My freshman year had marked the debut of the Kent State Folk Festival, and I had attended to watch a number of student acts and a couple pros. In my sophomore year, they’d gotten a bigger budget. The students involved in planning the festival were mostly fraternity and sorority types who wanted to pump up their resumés, and didn’t know much about folk music. They spent most of the budget on Gordon Lightfoot and Judy Collins, but a local blues guitarist named Derry Heasley, had infiltrated the committee and hijacked just enough money to bring Doc Watson and the New Lost City Ramblers, which turned it into a real folk festival. By the next year, my friends and I were ready to jump in and do our part to help transform the Kent State Folk Festival into what became a highly regarded traditional music festival. More about that next time!

My Guitar History, Pt. 6: Rolly Goes To College!

I moved to Kent, Ohio to attend college in September 1967. A brief aside: My first two years of college were characterized by an odd cultural turnabout. In my freshman year, I was a misfit; a hippy guitar player in a dorm largely inhabited by very straight frat boys. When I returned for my sophomore year, I was determined to at least make some effort to “fit in”, so I cut my hair off and arrived at my new dorm to find that the roles had reversed, and I was the only guy who gave the appearance of being straight…it didn’t take me long to recover. But that was a year later…

Moving into my dorm room freshman year, I heard a guitar from across the hall. I went over and introduced myself to Greg Dearth, who would become a lifetime friend. At the time, I thought that, by some strange coincidence, two of the most skilled acoustic guitarists in town had ended up in close proximity. Hindsight has done nothing to change that opinion. Greg was a brilliant creative artist in both visual media and on various musical instruments, and we immediately became good friends. His guitar was an “Eko” 12 string (I think it was Scandinavian) with six of the strings removed. He was already a proficient fingerpicker, and we spent a lot of time playing together, and performed at a local coffeehouse, The Needle’s Eye, under the name “Aquarius and The Fish”, derived from our astrological signs. (In later years, Greg would turn to the fiddle, and play in The Hutchison Brothers and in The Hot Mud Family. He has since returned to the guitar, and plays some great jazz!)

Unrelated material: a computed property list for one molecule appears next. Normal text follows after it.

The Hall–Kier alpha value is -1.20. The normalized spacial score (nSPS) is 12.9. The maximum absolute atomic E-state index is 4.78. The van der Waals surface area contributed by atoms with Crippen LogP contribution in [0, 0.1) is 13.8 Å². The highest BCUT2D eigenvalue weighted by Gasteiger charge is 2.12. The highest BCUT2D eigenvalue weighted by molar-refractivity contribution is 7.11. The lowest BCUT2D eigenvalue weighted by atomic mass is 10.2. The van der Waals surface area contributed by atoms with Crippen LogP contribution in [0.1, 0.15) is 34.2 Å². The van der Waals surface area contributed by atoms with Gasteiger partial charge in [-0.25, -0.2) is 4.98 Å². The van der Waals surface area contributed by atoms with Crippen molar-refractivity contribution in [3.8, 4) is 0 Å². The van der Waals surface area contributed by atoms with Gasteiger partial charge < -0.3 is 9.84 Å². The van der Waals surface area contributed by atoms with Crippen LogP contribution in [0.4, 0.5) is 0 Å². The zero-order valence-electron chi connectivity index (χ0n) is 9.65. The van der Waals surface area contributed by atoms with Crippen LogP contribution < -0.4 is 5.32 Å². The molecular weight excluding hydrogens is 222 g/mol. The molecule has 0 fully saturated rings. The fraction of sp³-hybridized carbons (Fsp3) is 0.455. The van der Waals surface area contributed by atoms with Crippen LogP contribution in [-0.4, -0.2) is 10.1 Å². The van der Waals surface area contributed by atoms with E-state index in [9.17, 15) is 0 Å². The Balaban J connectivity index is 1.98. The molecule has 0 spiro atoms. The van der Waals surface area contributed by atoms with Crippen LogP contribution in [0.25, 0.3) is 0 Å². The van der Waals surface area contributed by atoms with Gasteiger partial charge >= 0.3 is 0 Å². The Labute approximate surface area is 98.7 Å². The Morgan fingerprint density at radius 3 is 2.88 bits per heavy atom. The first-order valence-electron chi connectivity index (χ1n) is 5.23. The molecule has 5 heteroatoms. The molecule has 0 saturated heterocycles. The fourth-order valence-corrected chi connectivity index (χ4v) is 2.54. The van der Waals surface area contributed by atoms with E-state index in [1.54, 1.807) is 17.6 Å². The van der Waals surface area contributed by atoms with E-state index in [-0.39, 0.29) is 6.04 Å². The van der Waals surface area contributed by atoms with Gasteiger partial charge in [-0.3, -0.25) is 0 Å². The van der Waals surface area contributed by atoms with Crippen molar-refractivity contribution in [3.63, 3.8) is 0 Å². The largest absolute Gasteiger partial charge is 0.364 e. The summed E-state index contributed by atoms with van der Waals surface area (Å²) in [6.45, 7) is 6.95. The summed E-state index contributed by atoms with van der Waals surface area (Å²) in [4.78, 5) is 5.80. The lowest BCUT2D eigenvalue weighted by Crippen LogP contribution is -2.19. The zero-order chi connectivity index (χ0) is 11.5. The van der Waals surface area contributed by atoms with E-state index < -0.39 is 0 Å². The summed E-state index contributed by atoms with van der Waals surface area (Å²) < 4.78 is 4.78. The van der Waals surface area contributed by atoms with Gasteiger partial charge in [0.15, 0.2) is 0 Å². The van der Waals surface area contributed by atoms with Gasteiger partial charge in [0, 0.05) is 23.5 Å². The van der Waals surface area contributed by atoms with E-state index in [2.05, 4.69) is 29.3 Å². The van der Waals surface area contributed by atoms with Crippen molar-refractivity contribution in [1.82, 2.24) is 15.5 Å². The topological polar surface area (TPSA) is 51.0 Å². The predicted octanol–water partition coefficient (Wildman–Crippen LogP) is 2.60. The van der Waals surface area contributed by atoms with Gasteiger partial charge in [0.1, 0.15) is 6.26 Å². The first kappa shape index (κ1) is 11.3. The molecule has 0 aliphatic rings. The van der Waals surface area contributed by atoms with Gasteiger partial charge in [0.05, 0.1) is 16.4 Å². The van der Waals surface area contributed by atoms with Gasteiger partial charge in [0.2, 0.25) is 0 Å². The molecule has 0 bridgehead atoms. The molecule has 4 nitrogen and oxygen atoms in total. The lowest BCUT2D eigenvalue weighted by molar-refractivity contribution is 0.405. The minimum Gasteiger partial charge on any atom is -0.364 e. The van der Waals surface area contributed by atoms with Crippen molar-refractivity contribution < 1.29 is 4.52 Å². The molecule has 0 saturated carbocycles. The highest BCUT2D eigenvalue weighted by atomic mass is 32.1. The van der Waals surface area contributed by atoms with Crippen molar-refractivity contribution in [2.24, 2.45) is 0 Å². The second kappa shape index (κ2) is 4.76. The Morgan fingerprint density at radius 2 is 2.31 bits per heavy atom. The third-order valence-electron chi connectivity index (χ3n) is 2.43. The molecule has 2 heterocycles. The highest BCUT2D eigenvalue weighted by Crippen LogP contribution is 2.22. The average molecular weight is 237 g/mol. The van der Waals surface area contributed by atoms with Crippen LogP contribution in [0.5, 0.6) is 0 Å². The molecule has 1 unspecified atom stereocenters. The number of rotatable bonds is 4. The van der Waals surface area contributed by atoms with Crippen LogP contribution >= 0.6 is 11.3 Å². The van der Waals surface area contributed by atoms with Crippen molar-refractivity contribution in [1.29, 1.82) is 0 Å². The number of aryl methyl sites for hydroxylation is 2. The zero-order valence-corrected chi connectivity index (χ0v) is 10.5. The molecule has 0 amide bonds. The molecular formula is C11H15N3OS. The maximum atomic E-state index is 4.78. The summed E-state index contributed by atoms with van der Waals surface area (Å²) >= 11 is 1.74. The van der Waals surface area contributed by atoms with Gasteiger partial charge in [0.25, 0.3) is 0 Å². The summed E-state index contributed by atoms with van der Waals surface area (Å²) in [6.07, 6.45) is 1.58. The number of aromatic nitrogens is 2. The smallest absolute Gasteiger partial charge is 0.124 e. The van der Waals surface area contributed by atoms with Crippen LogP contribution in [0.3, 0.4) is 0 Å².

We inhabited the folk music world, but Kent also had a very active bar scene with local bands, and the hotshot electric guitarists in town were Joe Walsh of the James Gang, and Phil Keagghy of Glass Harp. I only met Walsh once. We had a mutual friend, Pat Cullie, who worked in a local head shop, called “Halcyon Daze”, and I wandered in one night when Walsh was showing Pat his newly acquired Martin 12 string. Pat said, “Hey, let this guy play it!”. I ripped through a high octane version of Embryonic Journey. Walsh looked a little dumbstruck. He was already doing a bit of hybrid picking (flatpick w/ fingers), but I think fingerpicking was foreign to him. I didn’t know quite what to say, so I handed the guitar back to him, smiled at Pat, and walked out…it felt like a bit of a mic drop. In retrospect, I would have been much smarter to stay around and schmooze, although the word “schmooze” hadn’t yet been invented. So it goes.